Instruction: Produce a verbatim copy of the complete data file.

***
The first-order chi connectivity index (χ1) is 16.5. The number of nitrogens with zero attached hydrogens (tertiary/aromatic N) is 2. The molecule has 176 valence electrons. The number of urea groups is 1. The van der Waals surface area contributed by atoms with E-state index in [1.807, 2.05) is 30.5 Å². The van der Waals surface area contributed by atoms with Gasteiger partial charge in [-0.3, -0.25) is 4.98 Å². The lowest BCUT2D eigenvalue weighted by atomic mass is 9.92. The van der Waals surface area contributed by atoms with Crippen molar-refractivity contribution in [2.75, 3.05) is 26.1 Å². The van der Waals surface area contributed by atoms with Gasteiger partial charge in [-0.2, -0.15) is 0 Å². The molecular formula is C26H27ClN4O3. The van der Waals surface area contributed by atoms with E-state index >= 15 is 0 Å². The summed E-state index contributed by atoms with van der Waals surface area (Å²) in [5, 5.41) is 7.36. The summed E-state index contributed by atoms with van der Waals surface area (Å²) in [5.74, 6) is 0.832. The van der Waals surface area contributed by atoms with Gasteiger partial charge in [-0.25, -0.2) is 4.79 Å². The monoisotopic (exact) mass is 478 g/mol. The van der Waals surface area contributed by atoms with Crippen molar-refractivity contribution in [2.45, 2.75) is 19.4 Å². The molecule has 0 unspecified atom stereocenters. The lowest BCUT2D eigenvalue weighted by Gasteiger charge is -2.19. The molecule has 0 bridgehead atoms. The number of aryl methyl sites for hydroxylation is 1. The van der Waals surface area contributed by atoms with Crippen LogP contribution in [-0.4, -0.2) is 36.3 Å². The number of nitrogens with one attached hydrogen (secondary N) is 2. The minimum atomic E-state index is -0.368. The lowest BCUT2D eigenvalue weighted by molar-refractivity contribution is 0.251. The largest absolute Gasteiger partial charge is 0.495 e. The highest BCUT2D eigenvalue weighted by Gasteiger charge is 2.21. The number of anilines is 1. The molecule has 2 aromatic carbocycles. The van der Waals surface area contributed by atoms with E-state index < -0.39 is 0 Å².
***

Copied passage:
The first-order chi connectivity index (χ1) is 16.5. The number of nitrogens with zero attached hydrogens (tertiary/aromatic N) is 2. The molecule has 176 valence electrons. The number of urea groups is 1. The van der Waals surface area contributed by atoms with E-state index in [1.807, 2.05) is 30.5 Å². The van der Waals surface area contributed by atoms with Gasteiger partial charge in [-0.3, -0.25) is 4.98 Å². The lowest BCUT2D eigenvalue weighted by atomic mass is 9.92. The van der Waals surface area contributed by atoms with Crippen molar-refractivity contribution in [2.75, 3.05) is 26.1 Å². The van der Waals surface area contributed by atoms with Gasteiger partial charge in [-0.2, -0.15) is 0 Å². The molecular formula is C26H27ClN4O3. The van der Waals surface area contributed by atoms with E-state index >= 15 is 0 Å². The summed E-state index contributed by atoms with van der Waals surface area (Å²) in [5, 5.41) is 7.36. The summed E-state index contributed by atoms with van der Waals surface area (Å²) in [5.74, 6) is 0.832. The van der Waals surface area contributed by atoms with Gasteiger partial charge in [-0.25, -0.2) is 4.79 Å². The monoisotopic (exact) mass is 478 g/mol. The van der Waals surface area contributed by atoms with Crippen molar-refractivity contribution in [2.45, 2.75) is 19.4 Å². The molecule has 0 unspecified atom stereocenters. The lowest BCUT2D eigenvalue weighted by Gasteiger charge is -2.19. The molecule has 0 bridgehead atoms. The number of aryl methyl sites for hydroxylation is 1. The van der Waals surface area contributed by atoms with Crippen LogP contribution in [-0.4, -0.2) is 36.3 Å². The number of nitrogens with one attached hydrogen (secondary N) is 2. The minimum atomic E-state index is -0.368. The lowest BCUT2D eigenvalue weighted by molar-refractivity contribution is 0.251. The largest absolute Gasteiger partial charge is 0.495 e. The highest BCUT2D eigenvalue weighted by Gasteiger charge is 2.21. The number of anilines is 1. The molecule has 2 aromatic carbocycles. The van der Waals surface area contributed by atoms with E-state index < -0.39 is 0 Å².